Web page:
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Vitamins A-Z

A photo of a woman with a bowl of salad

The Rude Health guide to vitamins

The modern diet

Aine Keane owner of The Good Earth in Kilkenny: “If you look at how our food is grown – the soil is depleted in minerals so our food does not contain all the minerals that it should. Eating a processed diet would lead us to be deficient in vitamin C and B vitamins which are abundant in wholegrain foods such as brown rice, couscous and millet.”

Jill Bell of Well and Good in Midleton, Co Cork: “Unfortunately the people who most need dietary advice in a health store are the people we never see – those whose supermarket trolleys are laden with salty processed foods, fizzy drinks, sugary breakfast cereals etc. They are lacking antioxidant vitamins and minerals, often low in iron and magnesium, missing out on B vitamins and vitamin D, and are often lacking energy, overweight and malnourished.”

The role of vitamins

Jill Bell: “Picky children, recovering invalids, older people whose bodies don’t produce digestive enzymes or gut bacteria as they used to, and people with particular needs such as lack of magnesium or iron, will benefit from supplementation. We would always suggest dietary changes to maximise nutrient intake before taking any supplement.”

Aine Keane: “A pregnant woman would possibly need extra iron from green vegetables and supplements, athletes could benefit from including more protein in their diets and also magnesium would be helpful for muscle health. Someone that is stressed would benefit greatly from a B complex. A daily multivitamin ensures that we are getting what we need to keep our bodies healthy. Health stores have years of experience of selling vitamins and getting feedback from customers; they take time to identify which nutrients would suit them best.”

Special support

Lucy Kerr works at the Good Earth in Kilkenny: “Take vitamin C for colds and flu, vitamin E for skin repair, zinc for immune health and reproductive support. When studying for exams take B vitamins, zinc, magnesium, L-Theanine or passionflower and most importantly omega oils which feed our brains. Vitamin D helps our mood, immune system and aids absorption of calcium and many people need to take a supplement in the winter.”

Jill Bell: “Increasingly customers are choosing encapsulated vitamins and minerals which are easily broken down and absorbed.”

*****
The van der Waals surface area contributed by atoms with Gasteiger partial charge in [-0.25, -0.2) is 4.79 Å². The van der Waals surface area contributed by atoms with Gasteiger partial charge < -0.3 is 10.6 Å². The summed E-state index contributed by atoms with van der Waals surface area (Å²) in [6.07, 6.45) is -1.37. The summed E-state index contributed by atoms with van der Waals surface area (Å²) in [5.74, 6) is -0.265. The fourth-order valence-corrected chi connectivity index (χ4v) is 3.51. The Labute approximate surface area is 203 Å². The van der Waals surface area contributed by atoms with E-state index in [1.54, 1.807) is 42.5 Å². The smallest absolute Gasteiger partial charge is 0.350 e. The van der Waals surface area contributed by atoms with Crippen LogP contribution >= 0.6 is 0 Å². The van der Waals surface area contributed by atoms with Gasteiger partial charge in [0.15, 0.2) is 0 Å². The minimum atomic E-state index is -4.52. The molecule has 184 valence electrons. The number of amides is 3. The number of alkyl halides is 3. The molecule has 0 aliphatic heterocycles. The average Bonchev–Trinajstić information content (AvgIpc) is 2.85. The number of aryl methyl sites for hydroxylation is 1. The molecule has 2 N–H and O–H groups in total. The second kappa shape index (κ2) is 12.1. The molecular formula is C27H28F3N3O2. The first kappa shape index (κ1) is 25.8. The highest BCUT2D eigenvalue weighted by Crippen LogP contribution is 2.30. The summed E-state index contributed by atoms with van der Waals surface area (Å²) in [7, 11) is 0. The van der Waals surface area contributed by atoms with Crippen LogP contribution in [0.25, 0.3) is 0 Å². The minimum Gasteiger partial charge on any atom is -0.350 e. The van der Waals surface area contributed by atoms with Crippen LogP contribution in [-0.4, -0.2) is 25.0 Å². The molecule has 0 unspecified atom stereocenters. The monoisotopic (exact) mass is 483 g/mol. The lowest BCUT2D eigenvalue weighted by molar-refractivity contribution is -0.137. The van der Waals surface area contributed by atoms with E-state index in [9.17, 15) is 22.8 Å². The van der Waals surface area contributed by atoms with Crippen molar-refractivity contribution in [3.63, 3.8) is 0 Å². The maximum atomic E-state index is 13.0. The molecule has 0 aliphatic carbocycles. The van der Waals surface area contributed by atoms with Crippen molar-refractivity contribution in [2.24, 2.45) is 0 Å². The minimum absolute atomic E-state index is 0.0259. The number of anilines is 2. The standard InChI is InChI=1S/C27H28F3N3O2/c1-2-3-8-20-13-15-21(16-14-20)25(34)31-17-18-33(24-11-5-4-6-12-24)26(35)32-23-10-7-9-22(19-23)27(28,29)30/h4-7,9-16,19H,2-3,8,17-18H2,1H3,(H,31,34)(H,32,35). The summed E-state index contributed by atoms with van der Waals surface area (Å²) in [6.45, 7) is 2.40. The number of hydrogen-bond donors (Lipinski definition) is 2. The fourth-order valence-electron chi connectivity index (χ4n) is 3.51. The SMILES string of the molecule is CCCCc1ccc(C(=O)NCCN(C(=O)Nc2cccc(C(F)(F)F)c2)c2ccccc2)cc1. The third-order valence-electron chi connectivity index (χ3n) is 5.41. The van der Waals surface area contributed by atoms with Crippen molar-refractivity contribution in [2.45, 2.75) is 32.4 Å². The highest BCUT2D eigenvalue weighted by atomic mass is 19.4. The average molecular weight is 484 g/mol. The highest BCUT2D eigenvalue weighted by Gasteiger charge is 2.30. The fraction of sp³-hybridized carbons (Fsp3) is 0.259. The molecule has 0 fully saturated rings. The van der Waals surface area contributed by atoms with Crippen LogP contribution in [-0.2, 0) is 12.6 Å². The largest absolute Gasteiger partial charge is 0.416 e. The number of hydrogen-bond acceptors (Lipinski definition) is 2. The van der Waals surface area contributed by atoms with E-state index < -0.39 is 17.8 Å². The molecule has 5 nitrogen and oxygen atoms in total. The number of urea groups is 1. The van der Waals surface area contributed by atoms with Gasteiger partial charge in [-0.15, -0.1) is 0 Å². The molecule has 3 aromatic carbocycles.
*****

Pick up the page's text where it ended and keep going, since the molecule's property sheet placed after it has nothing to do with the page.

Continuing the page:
Vitamins from A to Z

Vitamin A – keeps eyes in good condition and boosts the immune system. Found in cheese, eggs, oily fish, milk, fortified low-fat spreads and yogurt.

Vitamin B1 (thiamine) – essential for energy. Found in whole grains, seafood and beans.

Vitamin B2 (riboflavin) – keeps skin, hair and nails healthy and also good for eyesight. Found in some cheeses, almonds, oily fish, eggs, mushrooms and sesame seeds.

Vitamin B3 (niacin) – helps lower cholesterol and aids digestion. Found in beetroot, brewer’s yeast, salmon, tuna, sunflower seeds, fortified bread and cereals.

Vitamin B9 (folic acid, folate) – important for growth. Found in green vegetables and fortified foods such as cereals and bread.

Vitamin B12 (cobalamin) – good for supporting blood cell and nerve growth. Found in liver, oily fish, dairy and eggs.

Biotin (vitamin H) – good for skin, hair and nails. Found in liver, eggs and nuts.

Vitamin C (ascorbic acid) – important antioxidant for protecting body from free radicals. Found in fresh fruit and vegetables.

Vitamin D (calciferol) – keeps bones, muscles and teeth healthy. Created by the body when exposed to sun and found in oily fish, eggs, fortified fat spreads and breakfast cereals, and powdered milk.

Vitamin E (tocopherol) – important for energy and sex drive. Found in soya, corn and olive oil, nuts and seeds, wheat germ and cereals.

Vitamin K – important for blood clotting and building bones. Found in green leafy vegetables, such as broccoli and spinach, vegetable oils and cereals.

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